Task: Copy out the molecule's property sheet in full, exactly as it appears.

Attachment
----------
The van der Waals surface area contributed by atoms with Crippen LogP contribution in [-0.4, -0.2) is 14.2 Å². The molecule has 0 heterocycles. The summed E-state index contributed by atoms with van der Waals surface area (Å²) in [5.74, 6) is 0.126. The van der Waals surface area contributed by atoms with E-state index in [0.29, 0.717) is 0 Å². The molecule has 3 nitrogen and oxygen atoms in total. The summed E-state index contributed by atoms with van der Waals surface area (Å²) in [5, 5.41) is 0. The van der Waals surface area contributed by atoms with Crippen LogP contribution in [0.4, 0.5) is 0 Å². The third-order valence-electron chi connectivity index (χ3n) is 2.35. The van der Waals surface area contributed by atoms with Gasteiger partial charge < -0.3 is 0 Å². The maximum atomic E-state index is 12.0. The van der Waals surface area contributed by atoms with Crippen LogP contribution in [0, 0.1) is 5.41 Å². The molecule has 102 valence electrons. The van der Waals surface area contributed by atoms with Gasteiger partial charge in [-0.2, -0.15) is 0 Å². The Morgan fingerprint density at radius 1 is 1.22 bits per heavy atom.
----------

The van der Waals surface area contributed by atoms with Crippen LogP contribution in [-0.4, -0.2) is 14.2 Å². The molecule has 0 heterocycles. The summed E-state index contributed by atoms with van der Waals surface area (Å²) in [5.74, 6) is 0.126. The van der Waals surface area contributed by atoms with E-state index in [0.29, 0.717) is 0 Å². The molecule has 3 nitrogen and oxygen atoms in total. The summed E-state index contributed by atoms with van der Waals surface area (Å²) in [5, 5.41) is 0. The van der Waals surface area contributed by atoms with Crippen LogP contribution in [0.4, 0.5) is 0 Å². The third-order valence-electron chi connectivity index (χ3n) is 2.35. The van der Waals surface area contributed by atoms with Gasteiger partial charge < -0.3 is 0 Å². The maximum atomic E-state index is 12.0. The van der Waals surface area contributed by atoms with Crippen LogP contribution in [0, 0.1) is 5.41 Å². The molecule has 102 valence electrons. The van der Waals surface area contributed by atoms with Gasteiger partial charge in [-0.2, -0.15) is 0 Å². The Morgan fingerprint density at radius 1 is 1.22 bits per heavy atom.